Tribal Nations News

Cherokees open meat processing plant in Tahlequah: Cherokee Nation officials opened the doors on the tribe’s new meat processing facility on Tuesday. [Journal Record]

Voting and Election News

In the race for governor, Kevin Stitt, Joy Hofmeister are trying to win favor with Oklahoma’s growing Latino population: In an election year where Republicans nationally hope to make big waves among Latino voters and Democrats are trying to hold on to what has historically been a safe vote, both Gov. Kevin Stitt and challenger Joy Hofmeister are working hard to appeal to the community. [The Frontier]

Editorial: Crime doesn’t seem a priority issue in Oklahoma for 2022: Oklahoma’s crime rate became a recent political story during a debate last week between Gov. Kevin Stitt and challenger Joy Hofmeister, who is running as a Democrat. A CNHI report shows that Oklahoma’s violent crime rate has dropped more than 5% in the past year, but still remains higher than the national average. [Enid News & Eagle]

Making the Grade: Has Stitt Fulfilled His Education Promises?: When Kevin Stitt hit the campaign trail in 2018, education was very much on the minds of voters. Thousands of Oklahoma teachers had descended on the state Capitol to strike, closing many schools for 10 days to draw attention to school funding needs. And in its wake, Stitt, as a candidate for governor, promised to improve education and make Oklahoma “a top 10 state.” [Oklahoma Watch]

Judge notes Oklahoma County DA candidate is not accused by prosecutors of illegal activity: A federal judge spoke out Wednesday in a criminal case that has become an issue in the Oklahoma County district attorney race. U.S. District Judge Stephen Friot pointed out that prosecutors have not accused the Democrat candidate, Vicki Behenna, and four other defense attorneys of any involvement in their client’s illegal activity. [The Oklahoman]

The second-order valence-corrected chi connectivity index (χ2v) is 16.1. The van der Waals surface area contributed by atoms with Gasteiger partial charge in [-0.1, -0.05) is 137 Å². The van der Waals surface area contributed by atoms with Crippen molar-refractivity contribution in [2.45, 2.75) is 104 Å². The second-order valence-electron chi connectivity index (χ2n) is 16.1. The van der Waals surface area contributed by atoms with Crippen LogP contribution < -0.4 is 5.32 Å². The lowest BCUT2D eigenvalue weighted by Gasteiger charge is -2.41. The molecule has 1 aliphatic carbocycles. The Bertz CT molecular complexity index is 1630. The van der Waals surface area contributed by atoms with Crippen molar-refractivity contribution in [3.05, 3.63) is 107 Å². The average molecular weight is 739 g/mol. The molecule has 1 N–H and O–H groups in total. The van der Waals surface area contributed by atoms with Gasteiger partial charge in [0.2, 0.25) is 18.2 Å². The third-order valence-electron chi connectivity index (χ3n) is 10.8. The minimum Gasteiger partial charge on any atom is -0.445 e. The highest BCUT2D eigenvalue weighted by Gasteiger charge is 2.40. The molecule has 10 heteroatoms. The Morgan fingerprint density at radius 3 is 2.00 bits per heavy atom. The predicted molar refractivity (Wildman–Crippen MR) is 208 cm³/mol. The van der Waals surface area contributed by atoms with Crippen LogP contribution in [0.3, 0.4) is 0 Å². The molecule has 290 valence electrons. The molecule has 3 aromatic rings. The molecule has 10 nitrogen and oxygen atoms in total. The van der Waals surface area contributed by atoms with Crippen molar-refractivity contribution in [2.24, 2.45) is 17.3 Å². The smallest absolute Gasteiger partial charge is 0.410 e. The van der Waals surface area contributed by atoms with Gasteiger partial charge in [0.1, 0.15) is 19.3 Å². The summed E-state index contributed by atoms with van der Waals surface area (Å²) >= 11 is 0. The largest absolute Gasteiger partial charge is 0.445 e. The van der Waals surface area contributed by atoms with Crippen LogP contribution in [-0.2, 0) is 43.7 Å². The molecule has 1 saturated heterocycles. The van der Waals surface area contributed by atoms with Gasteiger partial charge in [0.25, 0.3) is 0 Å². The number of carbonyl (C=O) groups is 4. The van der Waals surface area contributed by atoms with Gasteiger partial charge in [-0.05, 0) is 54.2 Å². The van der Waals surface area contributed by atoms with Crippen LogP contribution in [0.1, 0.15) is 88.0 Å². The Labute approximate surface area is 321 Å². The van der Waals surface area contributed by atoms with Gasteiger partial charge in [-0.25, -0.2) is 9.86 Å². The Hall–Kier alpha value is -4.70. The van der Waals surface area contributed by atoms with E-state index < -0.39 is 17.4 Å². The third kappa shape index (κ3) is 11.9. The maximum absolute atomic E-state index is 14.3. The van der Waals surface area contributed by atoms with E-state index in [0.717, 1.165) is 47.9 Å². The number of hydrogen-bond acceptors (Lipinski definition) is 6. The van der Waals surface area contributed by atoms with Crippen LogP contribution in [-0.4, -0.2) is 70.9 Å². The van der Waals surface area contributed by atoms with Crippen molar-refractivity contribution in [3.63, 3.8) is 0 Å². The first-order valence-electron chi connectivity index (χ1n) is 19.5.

Health News

‘A lot of misinformation’ spreading on COVID shots for children, Oklahoma pediatrician says: As state leaders are calling on federal health officials to reconsider a recent decision about COVID vaccines for children, an Oklahoma pediatrician worries about the effect that “misinformation” could have on kids’ health. [Tulsa World]

Criminal Justice News

Millions of dollars to keep people out of prison, jail in Oklahoma is nowhere to be found: Tens of millions of dollars that were supposed to keep people out of prison or jail in Oklahoma are nowhere to be found. Back in 2016, a state question, approved by voters, required money that would have been spent on housing inmates with low-level drug offenses to be redirected toward drug rehab and other care. [KOCO]